Since the release of the first Dragon Ball Z Budokai game, Atari has found the franchise to be its saving grace, as the games continue to perform exceptionally well with every release. Through collaborative efforts with Bandai, Atari has continued to release one DBZ game after another. And now that we're in an all new generation, it's time to release one in high-def.
Admittedly, it's been quite a long time since I've played a DBZ game, so I'll refrain from making any comparisons to past games. The control scheme of Burst Limit is pretty simple, you have two attack buttons, a Rush Attack and Smash Attack which you'll use to perform combos with. The Ki Blast is what you'll use to let-off fireballs and perform other special attacks. And, of course, you'll be able to guard attacks that come your way. When you move to the shoulder buttons, there you'll have access to the Blow-Away Attack, Transform, Aura Spark, and Pursuit actions.
Playing Burst Limit is pretty straightforward, but even though it's simplistic, you're still able to dish out some pretty solid combos on your opponents. Like all fighters these days, you can pop open a command list by pausing the game and there you'll see what moves and combos can be executed. Like I said earlier on, you'll primarily use the two attack buttons to dish out combos, but you'll also be able to mix up the mayhem with special moves, teleports, grapples, and other actions to mimic the fury of the anime. Furthermore, a tutorial at the beginning of the game will show you the ropes, in case you need a step-by-step demonstration of the game's mechanics.
What I like about Burst Limit is how accurately it represents the fights; if you let the game run on its own and watch the A.I. fight, it demonstrates that the game can do a pretty convincing job of mimicking the cartoon. It also encourages you to try and learn a lot of the moves in order to get more creative with your technique. While I wouldn't brand Burst Limit as a pick-up-and-play kind of game, the learning curve is relatively easy to overcome. Your first round may feel clunky, until you get used to the controls, learn some of the more basic combos and moves, and only then will things begin to click. The game's Training Mode should certainly help, too, as it offers a variety of options and exercises to toy with.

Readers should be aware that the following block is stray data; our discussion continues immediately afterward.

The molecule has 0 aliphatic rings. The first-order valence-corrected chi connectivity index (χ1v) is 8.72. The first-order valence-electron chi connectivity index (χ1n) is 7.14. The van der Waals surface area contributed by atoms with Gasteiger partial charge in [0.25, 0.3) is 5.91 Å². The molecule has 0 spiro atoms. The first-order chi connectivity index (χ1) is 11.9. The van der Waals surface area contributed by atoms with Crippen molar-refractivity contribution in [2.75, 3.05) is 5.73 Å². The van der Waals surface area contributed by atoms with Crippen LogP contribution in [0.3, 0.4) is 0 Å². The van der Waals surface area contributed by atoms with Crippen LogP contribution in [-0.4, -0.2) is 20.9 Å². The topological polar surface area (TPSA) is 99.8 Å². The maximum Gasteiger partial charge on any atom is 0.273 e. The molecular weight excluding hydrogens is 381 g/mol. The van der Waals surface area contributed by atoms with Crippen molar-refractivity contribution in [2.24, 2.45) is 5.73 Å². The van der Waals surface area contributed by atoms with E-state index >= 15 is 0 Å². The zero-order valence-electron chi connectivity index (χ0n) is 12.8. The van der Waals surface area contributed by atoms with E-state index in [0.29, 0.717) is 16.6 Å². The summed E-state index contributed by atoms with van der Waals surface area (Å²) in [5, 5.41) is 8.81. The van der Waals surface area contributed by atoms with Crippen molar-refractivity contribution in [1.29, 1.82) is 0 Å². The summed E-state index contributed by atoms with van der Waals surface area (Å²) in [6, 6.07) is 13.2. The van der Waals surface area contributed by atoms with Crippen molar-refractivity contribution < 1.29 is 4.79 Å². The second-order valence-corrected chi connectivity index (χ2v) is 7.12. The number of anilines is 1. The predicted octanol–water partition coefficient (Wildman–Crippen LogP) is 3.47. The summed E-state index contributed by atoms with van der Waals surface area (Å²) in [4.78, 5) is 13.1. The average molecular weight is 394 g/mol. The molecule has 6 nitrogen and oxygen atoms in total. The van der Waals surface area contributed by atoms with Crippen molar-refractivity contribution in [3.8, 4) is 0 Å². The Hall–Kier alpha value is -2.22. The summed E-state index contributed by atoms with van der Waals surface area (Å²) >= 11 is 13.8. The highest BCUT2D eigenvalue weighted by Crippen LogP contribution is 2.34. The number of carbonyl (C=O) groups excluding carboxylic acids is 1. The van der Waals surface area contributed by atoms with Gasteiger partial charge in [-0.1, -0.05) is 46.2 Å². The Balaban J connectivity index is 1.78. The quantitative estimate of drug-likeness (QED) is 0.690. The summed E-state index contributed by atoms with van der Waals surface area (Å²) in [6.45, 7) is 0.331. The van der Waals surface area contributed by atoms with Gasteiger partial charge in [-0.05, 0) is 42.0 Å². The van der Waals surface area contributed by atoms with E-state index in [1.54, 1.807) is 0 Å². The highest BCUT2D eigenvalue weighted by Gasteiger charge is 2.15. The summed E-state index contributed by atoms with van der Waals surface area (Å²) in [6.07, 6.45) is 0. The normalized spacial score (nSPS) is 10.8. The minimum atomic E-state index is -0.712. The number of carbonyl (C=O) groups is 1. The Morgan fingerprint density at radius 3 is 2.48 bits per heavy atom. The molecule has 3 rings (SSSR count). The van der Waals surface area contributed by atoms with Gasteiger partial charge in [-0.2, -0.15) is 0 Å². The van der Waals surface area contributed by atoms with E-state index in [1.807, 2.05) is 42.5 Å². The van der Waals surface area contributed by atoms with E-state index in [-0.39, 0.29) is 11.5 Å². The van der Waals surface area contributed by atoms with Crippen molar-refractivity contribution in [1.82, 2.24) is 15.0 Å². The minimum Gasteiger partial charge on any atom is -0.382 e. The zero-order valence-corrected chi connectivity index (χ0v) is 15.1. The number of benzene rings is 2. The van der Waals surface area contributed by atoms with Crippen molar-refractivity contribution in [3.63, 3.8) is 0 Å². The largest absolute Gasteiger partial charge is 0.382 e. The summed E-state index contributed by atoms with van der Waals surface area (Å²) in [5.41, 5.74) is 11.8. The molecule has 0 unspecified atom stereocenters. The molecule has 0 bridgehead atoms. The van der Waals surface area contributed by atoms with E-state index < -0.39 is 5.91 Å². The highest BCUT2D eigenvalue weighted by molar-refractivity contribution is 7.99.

The story presentation is well done, so trekking through the story mode should be pretty enjoyable if only to watch the tale of each saga unfold through the in-game cutscenes. Even during fights the game will trigger different cut-scenes, called Drama Pieces, again, to make the fights feel more like the anime. Drama Pieces also act as a power-up of sorts, as they can have positive affects on a character, which includes increase in health, temporary increase in attack power, or a special-move performed by a partner. One example of a partner's aid is Piccolo assisting you with a Special Beam Cannon attack.
Completing fights also yields a ranking that spans a number of letter grades from D to Z (Z being the best, S being the second best, followed by A, B, C, and D). The Z-Chronicles mode is the game's core campaign mode, and here is where you'll embark over 50 fights, spanning across a variety of DBZ sagas, including the Cell, Frieza, Saiyan saga, on top of the Bardock and Broly storylines.
The more you play the Z-Chronicles mode, the more you unlock in the game. You'll first start out with a mere three fighters, but as you progress, you'll unlock the rest of the pack. While many of the fighters come featured in their base form, other fighters, such as Goku, Gohan, Piccolo, Krillin, Trunks, Vegeta, Frieza, and Cell boast more than one form. So yes, you'll get to experience all the golden-haired fury of a Super Saiyan.
An online mode lets you take your fights to the PlayStation Network, but gameplay is strictly limited to two players, and versus bouts. So if you're looking for a promising online experience out of Burst Limit, don't get your hopes up. Additionally, because Burst Limit is a fighting game, latency issues may cause problems for some, as the lag can eventually become annoying, especially when timing is a crucial aspect of the game's mechanics.
Visually, there's no doubt about it that this is the best looking DBZ game we've seen to date. It's also the closest we've ever been to the cartoon from a purely aesthetic point. Even though the characters are three-dimensional, they still retain the anime's signature look down to a tee. Fighters are brimming with all the details that their anime counterparts boast, so DBZ fanatics can rest at ease. Environments are large and very expansive, allowing you to fight on an enormous terrain on either the ground, or in the skies.
The audio is a love-it or hate-it affair. On one hand, if the English voice overs don't bother you, then you'll have no problem with leaving the default audio settings on. On the other hand, if the English voices do bother you, feel free to switch to the Japanese selection, and read the subs. Me personally, I prefer to keep my eyes focused on the action at all times, so the English voice acting does just fine for me. The one complaint I do have is that the punches, and other effects, could stand to have been a bit punchier and boomier. Otherwise, the audio is rather solid.
At the end of it all, Burst Limit is perhaps the best Dragon Ball Z videogame to date. Even though the online mode may be thin, there isn't much else beyond the single-player experience, there's still a solid foundation here for future games to come. Fans of the anime, and fans of the past games, should enjoy this first next-gen DBZ game quite a bit. It's visually accurate, offers both English and Japanese voice overs, and is accessible to nearly all kinds of gamers.